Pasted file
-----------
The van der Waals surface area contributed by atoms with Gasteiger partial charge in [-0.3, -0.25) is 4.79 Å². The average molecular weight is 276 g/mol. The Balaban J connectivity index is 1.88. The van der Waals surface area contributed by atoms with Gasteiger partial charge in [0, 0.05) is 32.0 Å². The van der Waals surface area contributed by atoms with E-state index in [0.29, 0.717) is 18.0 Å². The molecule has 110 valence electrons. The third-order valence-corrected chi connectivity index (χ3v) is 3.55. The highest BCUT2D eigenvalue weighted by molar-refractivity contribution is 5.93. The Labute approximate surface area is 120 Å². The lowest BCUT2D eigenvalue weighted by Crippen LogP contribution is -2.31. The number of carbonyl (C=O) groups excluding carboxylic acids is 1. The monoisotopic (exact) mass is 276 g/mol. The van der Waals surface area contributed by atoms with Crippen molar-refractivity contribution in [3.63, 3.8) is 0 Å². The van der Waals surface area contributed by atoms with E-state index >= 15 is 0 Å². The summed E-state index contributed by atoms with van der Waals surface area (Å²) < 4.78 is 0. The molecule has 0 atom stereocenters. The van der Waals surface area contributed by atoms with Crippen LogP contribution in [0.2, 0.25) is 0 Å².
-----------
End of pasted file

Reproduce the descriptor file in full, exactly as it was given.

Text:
The van der Waals surface area contributed by atoms with Gasteiger partial charge in [-0.3, -0.25) is 4.79 Å². The average molecular weight is 276 g/mol. The Balaban J connectivity index is 1.88. The van der Waals surface area contributed by atoms with Gasteiger partial charge in [0, 0.05) is 32.0 Å². The van der Waals surface area contributed by atoms with E-state index in [0.29, 0.717) is 18.0 Å². The molecule has 110 valence electrons. The third-order valence-corrected chi connectivity index (χ3v) is 3.55. The highest BCUT2D eigenvalue weighted by molar-refractivity contribution is 5.93. The Labute approximate surface area is 120 Å². The lowest BCUT2D eigenvalue weighted by Crippen LogP contribution is -2.31. The number of carbonyl (C=O) groups excluding carboxylic acids is 1. The monoisotopic (exact) mass is 276 g/mol. The van der Waals surface area contributed by atoms with Crippen molar-refractivity contribution in [3.63, 3.8) is 0 Å². The van der Waals surface area contributed by atoms with E-state index >= 15 is 0 Å². The summed E-state index contributed by atoms with van der Waals surface area (Å²) < 4.78 is 0. The molecule has 0 atom stereocenters. The van der Waals surface area contributed by atoms with Crippen LogP contribution in [0.2, 0.25) is 0 Å².